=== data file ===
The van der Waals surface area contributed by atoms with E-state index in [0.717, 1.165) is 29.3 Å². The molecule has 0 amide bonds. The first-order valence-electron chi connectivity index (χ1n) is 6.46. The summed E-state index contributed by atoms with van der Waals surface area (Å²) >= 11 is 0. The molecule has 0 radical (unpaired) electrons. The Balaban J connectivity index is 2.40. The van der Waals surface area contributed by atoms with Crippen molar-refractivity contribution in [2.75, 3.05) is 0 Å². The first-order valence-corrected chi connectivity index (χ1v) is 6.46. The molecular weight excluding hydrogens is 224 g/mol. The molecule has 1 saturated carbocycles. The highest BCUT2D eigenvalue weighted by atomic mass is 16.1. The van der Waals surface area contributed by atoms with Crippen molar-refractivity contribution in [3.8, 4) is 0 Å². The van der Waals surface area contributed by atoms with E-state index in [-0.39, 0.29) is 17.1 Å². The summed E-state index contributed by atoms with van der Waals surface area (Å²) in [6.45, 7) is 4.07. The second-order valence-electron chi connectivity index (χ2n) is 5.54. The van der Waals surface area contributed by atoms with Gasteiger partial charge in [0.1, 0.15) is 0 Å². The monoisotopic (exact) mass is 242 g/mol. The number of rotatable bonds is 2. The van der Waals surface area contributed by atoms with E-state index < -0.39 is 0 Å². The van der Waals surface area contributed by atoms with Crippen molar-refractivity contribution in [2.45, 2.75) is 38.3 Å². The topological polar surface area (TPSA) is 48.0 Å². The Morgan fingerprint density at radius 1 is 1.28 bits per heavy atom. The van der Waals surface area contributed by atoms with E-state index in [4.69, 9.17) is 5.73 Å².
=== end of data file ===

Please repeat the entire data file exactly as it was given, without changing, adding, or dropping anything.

The van der Waals surface area contributed by atoms with E-state index in [0.717, 1.165) is 29.3 Å². The molecule has 0 amide bonds. The first-order valence-electron chi connectivity index (χ1n) is 6.46. The summed E-state index contributed by atoms with van der Waals surface area (Å²) >= 11 is 0. The molecule has 0 radical (unpaired) electrons. The Balaban J connectivity index is 2.40. The van der Waals surface area contributed by atoms with Crippen molar-refractivity contribution in [2.75, 3.05) is 0 Å². The first-order valence-corrected chi connectivity index (χ1v) is 6.46. The molecular weight excluding hydrogens is 224 g/mol. The molecule has 1 saturated carbocycles. The highest BCUT2D eigenvalue weighted by atomic mass is 16.1. The van der Waals surface area contributed by atoms with Crippen molar-refractivity contribution in [3.8, 4) is 0 Å². The van der Waals surface area contributed by atoms with E-state index in [-0.39, 0.29) is 17.1 Å². The summed E-state index contributed by atoms with van der Waals surface area (Å²) in [6.45, 7) is 4.07. The second-order valence-electron chi connectivity index (χ2n) is 5.54. The van der Waals surface area contributed by atoms with Gasteiger partial charge in [0.1, 0.15) is 0 Å². The monoisotopic (exact) mass is 242 g/mol. The number of rotatable bonds is 2. The van der Waals surface area contributed by atoms with E-state index < -0.39 is 0 Å². The van der Waals surface area contributed by atoms with Crippen molar-refractivity contribution in [2.45, 2.75) is 38.3 Å². The topological polar surface area (TPSA) is 48.0 Å². The Morgan fingerprint density at radius 1 is 1.28 bits per heavy atom. The van der Waals surface area contributed by atoms with E-state index in [4.69, 9.17) is 5.73 Å².